The Wardrobe’s Best Dressed: The Convert’s Heart is Good to Eat by Melody S. Gee

This selection, chosen by guest editor Shlagha Borah, is from The Convert's Heart is Good to Eat by Melody S. Gee, released by Driftwood Press in 2022.

The Convert Desires Her Way Into a First Prayer

Her mother’s first lesson
was chew your wants and spit

the pulp, grow skinny feeding
everyone else your flesh.

A heart’s cargo is sometimes oil,
sometimes crude. A spill can undo

the waterproof of any surface.
And still the diving birds must feed,

must point their beaks past the slick
that seals the cornea to eternal blur.

Does the Lord ask her what she wants
when he already knows its name?

Does he play these games to make her
ignorant tongue collapse?

A spill will always take a shape, a floating
map of damage. In the cleanup,

particles separate from the main
and cast out into fish

bellies and clam adductors.
What do you want me to do for you,

He asks. Her cargo is not
contaminate. Her answers clear water.

Let me oil. Let me wash.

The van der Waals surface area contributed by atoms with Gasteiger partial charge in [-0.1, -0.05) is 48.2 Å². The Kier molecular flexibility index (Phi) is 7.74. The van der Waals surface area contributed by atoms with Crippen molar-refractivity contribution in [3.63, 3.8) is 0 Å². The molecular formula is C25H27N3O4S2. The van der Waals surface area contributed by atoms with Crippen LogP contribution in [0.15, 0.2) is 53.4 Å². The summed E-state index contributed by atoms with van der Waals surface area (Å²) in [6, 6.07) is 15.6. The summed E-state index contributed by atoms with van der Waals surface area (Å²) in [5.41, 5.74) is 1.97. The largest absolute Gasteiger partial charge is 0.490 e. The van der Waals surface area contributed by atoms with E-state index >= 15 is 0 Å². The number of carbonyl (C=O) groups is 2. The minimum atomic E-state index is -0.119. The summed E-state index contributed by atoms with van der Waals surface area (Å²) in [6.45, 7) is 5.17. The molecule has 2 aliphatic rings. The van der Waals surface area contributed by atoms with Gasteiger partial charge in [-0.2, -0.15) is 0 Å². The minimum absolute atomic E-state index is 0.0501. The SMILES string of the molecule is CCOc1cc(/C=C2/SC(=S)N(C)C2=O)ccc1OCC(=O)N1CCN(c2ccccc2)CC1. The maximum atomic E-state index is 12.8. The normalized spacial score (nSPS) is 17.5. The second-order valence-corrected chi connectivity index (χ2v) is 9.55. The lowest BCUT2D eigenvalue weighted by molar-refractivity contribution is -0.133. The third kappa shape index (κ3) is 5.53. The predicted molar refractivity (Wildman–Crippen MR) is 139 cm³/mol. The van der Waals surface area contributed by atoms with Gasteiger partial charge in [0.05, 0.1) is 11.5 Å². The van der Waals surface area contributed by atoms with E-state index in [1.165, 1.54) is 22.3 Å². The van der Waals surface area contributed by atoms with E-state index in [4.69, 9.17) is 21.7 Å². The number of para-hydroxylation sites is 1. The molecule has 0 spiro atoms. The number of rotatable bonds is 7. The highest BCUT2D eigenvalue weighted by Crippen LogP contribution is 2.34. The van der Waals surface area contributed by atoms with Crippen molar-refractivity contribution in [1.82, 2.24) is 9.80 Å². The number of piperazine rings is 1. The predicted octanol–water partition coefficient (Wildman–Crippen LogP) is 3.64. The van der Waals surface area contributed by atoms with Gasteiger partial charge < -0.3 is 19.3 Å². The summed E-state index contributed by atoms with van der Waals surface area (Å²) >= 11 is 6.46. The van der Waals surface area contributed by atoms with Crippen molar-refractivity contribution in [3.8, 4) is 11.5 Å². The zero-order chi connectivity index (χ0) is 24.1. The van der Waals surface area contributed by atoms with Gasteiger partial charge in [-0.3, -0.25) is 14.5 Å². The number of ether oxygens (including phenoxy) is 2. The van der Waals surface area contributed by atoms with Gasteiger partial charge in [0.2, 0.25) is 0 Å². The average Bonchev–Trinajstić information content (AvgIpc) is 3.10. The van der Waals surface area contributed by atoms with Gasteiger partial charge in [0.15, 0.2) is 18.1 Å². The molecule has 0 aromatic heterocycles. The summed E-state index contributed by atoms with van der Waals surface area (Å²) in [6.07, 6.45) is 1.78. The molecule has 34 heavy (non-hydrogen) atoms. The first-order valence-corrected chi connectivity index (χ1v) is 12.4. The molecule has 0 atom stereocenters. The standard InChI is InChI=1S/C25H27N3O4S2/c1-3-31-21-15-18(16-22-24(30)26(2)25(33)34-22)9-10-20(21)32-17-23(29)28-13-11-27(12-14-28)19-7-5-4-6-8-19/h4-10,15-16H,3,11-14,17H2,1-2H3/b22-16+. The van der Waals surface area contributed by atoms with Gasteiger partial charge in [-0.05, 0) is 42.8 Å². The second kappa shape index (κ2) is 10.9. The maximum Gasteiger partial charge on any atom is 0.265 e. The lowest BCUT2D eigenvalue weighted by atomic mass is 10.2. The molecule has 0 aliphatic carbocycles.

Let me want with a full throat

even of hopeless warbling.
Let You do nothing about any of it.

Let each desire form in this mouth
whose teeth You have taken from me.

Melody S. Gee is the author of The Dead in Daylight (Cooper Dillon Books, 2016) and Each Crumbling House (Perugia Press, 2010), winner of the Perugia Press Prize. She is the recipient of Kundiman poetry and fiction fellowships, two Pushcart Prize nominations, and the Robert Watson Literary Prize. Her poems, essays, and reviews appear in Commonweal Magazine, Blood Orange Review, Lantern Review, and The Rappahannock Review. She is a freelance writer and editor living in St. Louis, Missouri with her husband and daughters.

Shlagha Borah (she/her) is a poet from Assam, India. Her work appears in Salamander, Nashville Review, Identity Theory, Longleaf Review, Variant Literature, Rogue Agent, and elsewhere. She is pursuing an MFA in Poetry at the University of Tennessee, Knoxville, and is an Associate Poetry Editor at Grist. She has received support for her work from Brooklyn Poets and Sundress Academy for the Arts. She is the co-founder of Pink Freud, a student-led collective working towards making mental health accessible in India.

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